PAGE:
Larry Stone's Iowa Listening to the Land

April 15, 2011

Much adieu about doves . . .

Filed under: Uncategorized — lstone @ 2:31 pm


So the Iowa Natural Resources Commission has voted to open Iowa’s first mourning dove hunting season since 1918.

Now comes the REAL challenge!

After decades of rancorous, divisive debate, it’s time for people on both sides of the issue to finally demonstrate how much we love the doves we’ve been arguing about. Can we now refocus our passion, time, and money to work for issues that can actually make a DIFFERENCE to the long-term future of Iowa’s natural resources? Let’s unite to push for better soil conservation, cleaner water, more wildlife habitat, and funding for Iowa’s new natural resources trust fund.

No matter how we feel about mourning dove hunting, we must admit that whether or not hunters kill some doves will not have a noticeable effect on our environment. Most hunters likely will be out of sight and out of mind at remote fields or water holes where the migrating doves congregate. The rest of us can continue to enjoy resident doves we see at our feeders, farm groves, or utility wires.

Instead of celebrating or decrying the dove season, let’s resolve to call our legislators to demand that they pay more attention to protecting the soil, water, and wild areas so critical to ALL wildlife – and to Iowans’ quality of life.

April 11, 2011

Science Says CAFOs Pollute

Filed under: Uncategorized — lstone @ 7:39 am

Blogger’s note: Sorry for this gloomy posting when we all should be out enjoying spring flowers and birds.

But far too many Iowans have had that experience marred by the smell of CAFOs.

Science Says CAFOs Pollute

In their attempts to defend industrial livestock operations, spokespersons for the Iowa Farm Bureau and others often ignore the very science that they urge others to use.

Shouldn’t it be obvious that waste from concentrated animal feeding operations (CAFOs) is NOT the same as the manure that many of us once shoveled into manure spreaders from open buildings or lots? Today, when the waste from thousands of animals is collected in pits and allowed to ferment, it becomes untreated sewage, emitting methane, hydrogen sulfide, ammonia, and other toxic gases.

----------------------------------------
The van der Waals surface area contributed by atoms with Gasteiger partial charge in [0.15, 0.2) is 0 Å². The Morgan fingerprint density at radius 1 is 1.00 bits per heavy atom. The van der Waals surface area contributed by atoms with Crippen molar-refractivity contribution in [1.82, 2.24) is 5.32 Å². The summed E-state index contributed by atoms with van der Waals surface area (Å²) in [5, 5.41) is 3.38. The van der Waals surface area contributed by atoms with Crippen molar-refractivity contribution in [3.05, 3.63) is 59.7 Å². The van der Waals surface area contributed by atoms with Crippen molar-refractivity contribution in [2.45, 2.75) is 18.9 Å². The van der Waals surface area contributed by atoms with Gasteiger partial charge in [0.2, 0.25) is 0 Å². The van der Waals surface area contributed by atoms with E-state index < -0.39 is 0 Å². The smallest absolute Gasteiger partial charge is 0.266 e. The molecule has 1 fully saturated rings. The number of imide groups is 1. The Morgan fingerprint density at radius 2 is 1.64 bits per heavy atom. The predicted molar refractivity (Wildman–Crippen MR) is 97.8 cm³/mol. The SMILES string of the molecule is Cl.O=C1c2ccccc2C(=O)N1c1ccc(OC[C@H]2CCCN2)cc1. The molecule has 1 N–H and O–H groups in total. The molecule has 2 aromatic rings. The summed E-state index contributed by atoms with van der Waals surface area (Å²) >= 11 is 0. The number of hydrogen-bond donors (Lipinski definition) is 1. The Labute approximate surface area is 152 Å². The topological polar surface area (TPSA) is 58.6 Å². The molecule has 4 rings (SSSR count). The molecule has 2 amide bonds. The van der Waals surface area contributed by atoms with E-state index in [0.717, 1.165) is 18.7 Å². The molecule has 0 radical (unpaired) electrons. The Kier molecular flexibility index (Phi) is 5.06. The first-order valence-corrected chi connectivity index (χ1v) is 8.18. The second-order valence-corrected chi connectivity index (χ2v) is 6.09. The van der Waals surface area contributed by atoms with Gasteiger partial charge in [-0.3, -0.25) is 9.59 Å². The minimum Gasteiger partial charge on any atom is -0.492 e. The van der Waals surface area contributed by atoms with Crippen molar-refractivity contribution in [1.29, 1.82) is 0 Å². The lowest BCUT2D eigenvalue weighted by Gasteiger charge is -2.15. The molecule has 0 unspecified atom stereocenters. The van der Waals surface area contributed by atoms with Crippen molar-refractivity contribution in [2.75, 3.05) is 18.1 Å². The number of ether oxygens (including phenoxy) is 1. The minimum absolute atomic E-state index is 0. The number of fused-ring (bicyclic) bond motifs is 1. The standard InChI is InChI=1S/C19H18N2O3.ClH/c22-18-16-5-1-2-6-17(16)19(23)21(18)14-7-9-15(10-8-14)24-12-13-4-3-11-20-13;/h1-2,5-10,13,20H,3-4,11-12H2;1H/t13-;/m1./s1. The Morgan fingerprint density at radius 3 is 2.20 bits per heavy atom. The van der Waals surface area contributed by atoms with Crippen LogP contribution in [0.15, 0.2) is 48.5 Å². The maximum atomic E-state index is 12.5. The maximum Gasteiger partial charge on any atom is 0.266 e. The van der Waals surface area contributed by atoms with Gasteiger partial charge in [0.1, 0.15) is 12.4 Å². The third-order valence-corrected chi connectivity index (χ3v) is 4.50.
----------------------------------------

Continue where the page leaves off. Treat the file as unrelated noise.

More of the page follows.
CAFO supporters may scoff at the air pollutants produced by livestock factories, and gloss over the fact that those pollutants can cause asthma. They may try to divert our attention by citing studies that thunderstorms, aspirin, or emotions can trigger asthma attacks.

But you only suffer asthma attacks if you already have asthma. So where did you get the asthma? The science clearly points to CAFOs as one cause.

Fact: University of Iowa researchers Joel Kline and James Merchant have documented increased rates of asthma in children who attend schools near CAFOs and those who live near CAFOs.

Fact: CAFOs must constantly vent their poison gases into the outside air to keep the livestock inside from inhaling the fumes. If the vent fans stop, animals and people die from breathing those toxins. (For their own safety, CAFO workers must wear dust and gas masks.)

For proponents of CAFO technology to suggest that Iowans should not be concerned about the odors (and toxins!) produced by CAFOs is irresponsible.

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